City Council Agenda Highlights (10/29/18) (One Response)

The City Council will meet on Monday, October 29, 2018, at 5:30pm. The agenda — and it’s a long one — is posted on the Open Meeting Portal. A summary of a few of the many interesting items follows.

City Manager’s Agenda

#1 Development Mitigation Funds Transfer: In FY18 the City received $7.9M in mitigation payments tied to various zoning amendments and special permit projects. This authorizes the required transfer from one account to another. At future meetings the manager will ask us to appropriate funds to projects. I have asked the manager to provide an itemized list of the source of the funds during Monday’s meeting and information on any expected mitigation payments in FY19. It’s very hard for us to track these payments.

#3 Bridge Repertory Partnership: The Arts Council will work with Bridge Repertory Theater, which has a residency at the Multicultural Arts Center, on outreach to help deepen and expand their audience and create more connections with the community. The requested funding is $18K. Check out Bridge Rep’s new show, “Midterm SHAKE Up: A Night of Shakespeare’s Most Iconic Political Scenes,” which opens next week.

#4 Can property owners legally park blocking their own driveway?: The answer is yes, unless there are “No Parking” signs on either side of your curb-cut in which case a car belonging to the property owner will be ticketed just like any other person’s car parked blocking a driveway. You can request to have the “No Parking” signs removed next to your driveway, but then you risk someone else blocking you in and not being ticketed.

#7 Additional Funding for Tree Planting: In response to a recent policy order, the City will allocate an additional $100K to planting trees in parks and open spaces, starting this fall and continuing next spring. The memo details the intended locations and the significant increase in the tree-planting budget over the last few years.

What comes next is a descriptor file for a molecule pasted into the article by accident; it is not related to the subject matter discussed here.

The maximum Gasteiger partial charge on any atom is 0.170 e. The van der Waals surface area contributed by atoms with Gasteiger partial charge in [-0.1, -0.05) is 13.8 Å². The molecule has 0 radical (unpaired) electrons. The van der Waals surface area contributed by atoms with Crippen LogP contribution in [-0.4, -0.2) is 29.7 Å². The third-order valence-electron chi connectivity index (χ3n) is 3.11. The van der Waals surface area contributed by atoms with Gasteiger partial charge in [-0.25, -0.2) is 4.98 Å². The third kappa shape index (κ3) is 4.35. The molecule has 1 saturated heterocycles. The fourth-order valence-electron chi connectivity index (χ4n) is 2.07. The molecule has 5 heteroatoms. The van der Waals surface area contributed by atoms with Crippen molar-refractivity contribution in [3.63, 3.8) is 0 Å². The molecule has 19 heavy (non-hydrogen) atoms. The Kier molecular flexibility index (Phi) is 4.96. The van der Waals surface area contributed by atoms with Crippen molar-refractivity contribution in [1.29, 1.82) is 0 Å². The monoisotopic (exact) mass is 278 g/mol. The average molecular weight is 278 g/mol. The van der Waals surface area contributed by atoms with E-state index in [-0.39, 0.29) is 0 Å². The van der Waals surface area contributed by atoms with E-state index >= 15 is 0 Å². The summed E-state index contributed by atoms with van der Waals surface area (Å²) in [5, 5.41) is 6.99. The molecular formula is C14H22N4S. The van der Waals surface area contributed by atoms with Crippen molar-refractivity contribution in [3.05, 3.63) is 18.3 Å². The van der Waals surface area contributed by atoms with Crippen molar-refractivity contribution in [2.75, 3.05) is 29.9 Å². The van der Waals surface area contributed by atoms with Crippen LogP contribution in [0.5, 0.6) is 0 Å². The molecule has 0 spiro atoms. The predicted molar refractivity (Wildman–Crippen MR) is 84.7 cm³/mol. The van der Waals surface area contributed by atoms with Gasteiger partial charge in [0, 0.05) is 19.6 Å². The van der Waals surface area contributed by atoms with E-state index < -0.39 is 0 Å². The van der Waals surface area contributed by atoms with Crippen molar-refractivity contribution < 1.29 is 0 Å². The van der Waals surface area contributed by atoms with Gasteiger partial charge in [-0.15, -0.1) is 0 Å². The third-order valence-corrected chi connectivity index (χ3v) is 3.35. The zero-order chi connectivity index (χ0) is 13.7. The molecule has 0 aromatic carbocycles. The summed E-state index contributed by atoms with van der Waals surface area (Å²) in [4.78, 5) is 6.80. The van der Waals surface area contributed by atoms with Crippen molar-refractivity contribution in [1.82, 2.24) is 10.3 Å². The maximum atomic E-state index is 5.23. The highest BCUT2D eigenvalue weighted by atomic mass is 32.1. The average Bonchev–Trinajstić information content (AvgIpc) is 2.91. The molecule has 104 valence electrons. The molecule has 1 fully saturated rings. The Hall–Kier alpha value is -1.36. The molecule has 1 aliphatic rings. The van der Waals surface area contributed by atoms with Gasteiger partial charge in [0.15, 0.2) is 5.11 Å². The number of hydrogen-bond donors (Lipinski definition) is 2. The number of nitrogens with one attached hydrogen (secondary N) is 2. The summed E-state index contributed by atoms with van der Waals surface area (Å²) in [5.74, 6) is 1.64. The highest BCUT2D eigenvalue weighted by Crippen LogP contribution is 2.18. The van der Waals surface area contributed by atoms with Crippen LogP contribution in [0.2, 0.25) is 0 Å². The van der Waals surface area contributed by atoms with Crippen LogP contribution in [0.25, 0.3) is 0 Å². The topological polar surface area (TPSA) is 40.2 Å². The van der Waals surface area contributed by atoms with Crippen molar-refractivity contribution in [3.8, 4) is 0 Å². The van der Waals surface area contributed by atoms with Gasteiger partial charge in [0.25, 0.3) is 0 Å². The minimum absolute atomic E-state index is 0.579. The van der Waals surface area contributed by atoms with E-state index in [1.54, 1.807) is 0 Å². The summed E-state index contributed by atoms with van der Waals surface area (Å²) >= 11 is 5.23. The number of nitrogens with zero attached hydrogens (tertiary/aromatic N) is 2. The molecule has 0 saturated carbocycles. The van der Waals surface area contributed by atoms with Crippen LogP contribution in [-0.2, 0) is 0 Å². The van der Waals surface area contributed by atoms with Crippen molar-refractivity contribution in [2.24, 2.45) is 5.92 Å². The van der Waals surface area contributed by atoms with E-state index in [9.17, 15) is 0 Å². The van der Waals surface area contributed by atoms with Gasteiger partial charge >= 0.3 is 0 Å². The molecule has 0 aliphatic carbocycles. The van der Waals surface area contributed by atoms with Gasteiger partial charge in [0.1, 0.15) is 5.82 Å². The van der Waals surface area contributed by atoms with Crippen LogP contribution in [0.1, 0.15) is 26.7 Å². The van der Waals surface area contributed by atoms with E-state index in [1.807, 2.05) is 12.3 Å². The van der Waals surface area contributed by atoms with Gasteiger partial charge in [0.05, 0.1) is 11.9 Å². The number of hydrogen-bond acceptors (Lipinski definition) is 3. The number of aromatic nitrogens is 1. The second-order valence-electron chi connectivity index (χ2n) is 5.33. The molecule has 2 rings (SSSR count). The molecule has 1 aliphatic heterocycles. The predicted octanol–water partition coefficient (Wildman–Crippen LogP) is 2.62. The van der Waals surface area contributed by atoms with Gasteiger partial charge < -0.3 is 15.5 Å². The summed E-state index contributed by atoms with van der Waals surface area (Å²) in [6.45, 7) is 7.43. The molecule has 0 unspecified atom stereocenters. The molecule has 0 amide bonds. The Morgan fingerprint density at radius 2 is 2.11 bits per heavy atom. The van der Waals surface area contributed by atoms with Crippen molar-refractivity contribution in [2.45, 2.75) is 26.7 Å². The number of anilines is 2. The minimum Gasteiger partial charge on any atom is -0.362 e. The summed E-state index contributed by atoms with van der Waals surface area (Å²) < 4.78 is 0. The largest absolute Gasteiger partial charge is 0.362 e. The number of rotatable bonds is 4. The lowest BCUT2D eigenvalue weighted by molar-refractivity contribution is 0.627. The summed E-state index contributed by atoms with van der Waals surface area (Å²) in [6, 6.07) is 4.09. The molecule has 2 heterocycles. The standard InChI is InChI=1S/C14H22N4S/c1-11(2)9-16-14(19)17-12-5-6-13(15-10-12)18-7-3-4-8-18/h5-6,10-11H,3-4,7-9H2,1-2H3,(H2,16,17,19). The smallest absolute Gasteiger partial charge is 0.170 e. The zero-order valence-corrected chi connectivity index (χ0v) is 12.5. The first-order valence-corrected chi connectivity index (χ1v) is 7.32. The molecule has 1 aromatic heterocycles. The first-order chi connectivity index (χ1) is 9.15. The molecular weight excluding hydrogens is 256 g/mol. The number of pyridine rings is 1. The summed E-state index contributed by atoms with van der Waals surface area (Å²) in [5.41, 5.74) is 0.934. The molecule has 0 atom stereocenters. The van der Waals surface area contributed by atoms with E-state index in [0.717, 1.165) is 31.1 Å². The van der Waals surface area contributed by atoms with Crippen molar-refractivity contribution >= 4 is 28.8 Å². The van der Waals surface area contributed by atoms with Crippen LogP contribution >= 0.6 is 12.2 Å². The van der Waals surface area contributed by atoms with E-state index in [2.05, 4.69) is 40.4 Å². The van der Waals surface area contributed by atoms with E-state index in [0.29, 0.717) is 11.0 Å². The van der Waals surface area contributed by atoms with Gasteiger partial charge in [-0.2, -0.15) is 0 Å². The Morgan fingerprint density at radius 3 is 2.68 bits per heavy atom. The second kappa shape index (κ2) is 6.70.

#8 Hearings for Tree Removals: This memo comes in response to questions about when tree hearings are held. It states that the removal of a healthy public tree that does not pose a public safety risk would not occur without some type of public involvement, whether a public hearing or after consultation with a public body such as the Public Planting Committee or the Fresh Pond Advisory Board. The Urban Forest Master Plan consultants are midway though their study of potential new regulations for the removal of trees on both public and private property, and until that time the Council will be notified if any healthy public tree is to be removed.

#9 Improvements to Goldstar Mothers Park on Gore St: The sewer project on Gore St prompted questions about what can be done to improve the public park there. The water play feature has already been repaired and the dry wells and drainage will be repaired next year. In addition some new trees will be planted around the park, and the basketball courts are candidates for resurfacing in 2020.

#10  Compensation for Gore St Tree Lost during Gas Work: Last summer a utility contractor working for Divco West negligently severed the roots of an enormous healthy oak tree on Gore St, necessitating its removal. The tree was valued at $67,179.02 (2 cents?!) by an independent arborist, and Eversource and its contractor (Feeney Bros.) have compensated the City for the loss. The payment will be used to plant a new tree at that location and other trees around Gore St.

#11 Sewer Work on Gore St: This memo describes efforts that the City and Divco West have made to attempt to mitigate the impact on Gore Street residents of the sewer main replacement. As part of its Cambridge Crossing (North Point) development, Divco is replacing both the aging sewer main and the 100-year-old gas line running under Gore St. It was suggested that using trench-less technology might lessen the impact on residents, but that was considered and rejected as more even more disruptive.

Policy Orders